Some local activists find more support on a local level than they do in the national palace. Mayors help organize memorials. The municipality of San Sebastián, in San Vicente, operates under an official 2013 policy based on the “Right to the Truth” enunciated in Inter-American Court decisions, and the Salvadoran peace accords. The policy mandates agreements with schools and churches “to keep alive the memory of massacred loved ones in the years of the armed civil war,” to create a municipal victims registry, to study the historical roots of the violence, to identify people who were unable to finish primary school because of the violence and their inclusion in adult education programs, and to support a free network for legal consultations. Four other municipalities are considering similar policies.

In the past decade, surveys by the UCA’s respected Institute of Public Opinion (IUDOP) have found an “overwhelming consensus” that Salvadorans want the government to investigate grave violations of human rights that occurred during the war. The state’s unfulfilled debt with the past fuels impunity for those responsible for El Salvador’s high crime rate, said IUDOP director Jeannette Aguilar. Without clarification of the past, the transition to democracy remains unrealized. “‘Democracy’ is emptied of content,” she said.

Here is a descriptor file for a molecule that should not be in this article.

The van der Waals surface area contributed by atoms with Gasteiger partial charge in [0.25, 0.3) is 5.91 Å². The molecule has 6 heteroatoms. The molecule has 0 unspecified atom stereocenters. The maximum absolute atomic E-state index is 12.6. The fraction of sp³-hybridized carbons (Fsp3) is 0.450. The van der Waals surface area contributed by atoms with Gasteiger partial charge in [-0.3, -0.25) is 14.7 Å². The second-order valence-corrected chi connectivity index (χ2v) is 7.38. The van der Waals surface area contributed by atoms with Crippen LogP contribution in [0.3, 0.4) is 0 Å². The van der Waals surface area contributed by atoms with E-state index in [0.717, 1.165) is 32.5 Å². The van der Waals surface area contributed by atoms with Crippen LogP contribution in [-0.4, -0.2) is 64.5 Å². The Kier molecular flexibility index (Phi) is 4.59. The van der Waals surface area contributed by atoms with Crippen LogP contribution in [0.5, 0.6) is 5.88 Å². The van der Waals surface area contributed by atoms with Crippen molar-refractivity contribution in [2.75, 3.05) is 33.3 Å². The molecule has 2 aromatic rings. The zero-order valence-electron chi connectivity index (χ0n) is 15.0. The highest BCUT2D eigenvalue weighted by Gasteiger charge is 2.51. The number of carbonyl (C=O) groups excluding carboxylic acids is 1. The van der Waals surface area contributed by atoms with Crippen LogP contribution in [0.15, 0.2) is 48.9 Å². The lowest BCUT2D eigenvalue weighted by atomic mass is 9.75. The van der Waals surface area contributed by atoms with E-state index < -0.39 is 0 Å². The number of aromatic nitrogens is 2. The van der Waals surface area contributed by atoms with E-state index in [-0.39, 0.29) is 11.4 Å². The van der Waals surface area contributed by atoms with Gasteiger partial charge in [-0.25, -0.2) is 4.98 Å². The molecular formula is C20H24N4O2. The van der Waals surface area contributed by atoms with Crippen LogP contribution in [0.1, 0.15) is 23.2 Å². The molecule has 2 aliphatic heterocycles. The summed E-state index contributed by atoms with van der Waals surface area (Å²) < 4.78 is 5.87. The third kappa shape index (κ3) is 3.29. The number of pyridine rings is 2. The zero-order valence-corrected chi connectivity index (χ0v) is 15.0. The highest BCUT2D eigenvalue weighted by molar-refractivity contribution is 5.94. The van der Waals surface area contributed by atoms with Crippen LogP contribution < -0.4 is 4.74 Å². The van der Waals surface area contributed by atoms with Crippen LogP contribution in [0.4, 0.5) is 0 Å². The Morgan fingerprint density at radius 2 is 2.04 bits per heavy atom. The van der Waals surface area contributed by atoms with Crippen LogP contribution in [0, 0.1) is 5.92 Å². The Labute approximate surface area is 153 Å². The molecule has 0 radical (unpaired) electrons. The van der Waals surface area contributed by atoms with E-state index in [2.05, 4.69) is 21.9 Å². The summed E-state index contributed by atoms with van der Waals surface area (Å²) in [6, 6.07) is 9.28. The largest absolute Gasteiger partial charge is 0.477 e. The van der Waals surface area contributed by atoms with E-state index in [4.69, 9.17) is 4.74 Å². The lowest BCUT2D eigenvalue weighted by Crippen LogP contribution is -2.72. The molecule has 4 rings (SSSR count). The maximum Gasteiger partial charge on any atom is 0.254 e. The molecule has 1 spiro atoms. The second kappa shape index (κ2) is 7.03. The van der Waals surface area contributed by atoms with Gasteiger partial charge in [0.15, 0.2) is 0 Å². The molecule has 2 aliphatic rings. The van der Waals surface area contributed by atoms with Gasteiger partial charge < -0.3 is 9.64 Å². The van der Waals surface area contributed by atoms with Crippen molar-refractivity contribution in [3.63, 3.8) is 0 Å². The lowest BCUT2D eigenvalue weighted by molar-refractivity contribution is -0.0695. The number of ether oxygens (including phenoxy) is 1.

In the absence of strong government commitment, however, the task of clarifying history often feels left in the hands of a very few jurists, survivors and advocates. They attempt to make the justice system do what they feel they deserve, case by case. They may organize to demand exhumations, or insist on access to public information held by the military. Groups like the Center for the Promotion of Human Rights CPDH “Madeleine Lagadec,” for instance, named for a French nurse tortured and killed by the army along with an Argentine doctor and three patients at an FMLN field hospital in 1980, work for these goals, and also provide psychological attention to survivors. Professionals and trained promotores—CPDH “Madeleine Lagadec” counts more than a thousand country-wide—manage education events about the war or prepare family members who will watch the remains their dead be raised from the dirt by scientists. They build memory walls and collect testimony. They work, as Mirian Ábrego says, “so we might never live again that reality.”

TWO EMBLEMATIC CASES: THE MURDERS OF THE JESUITS AND OF ARCHBISHOP ROMERO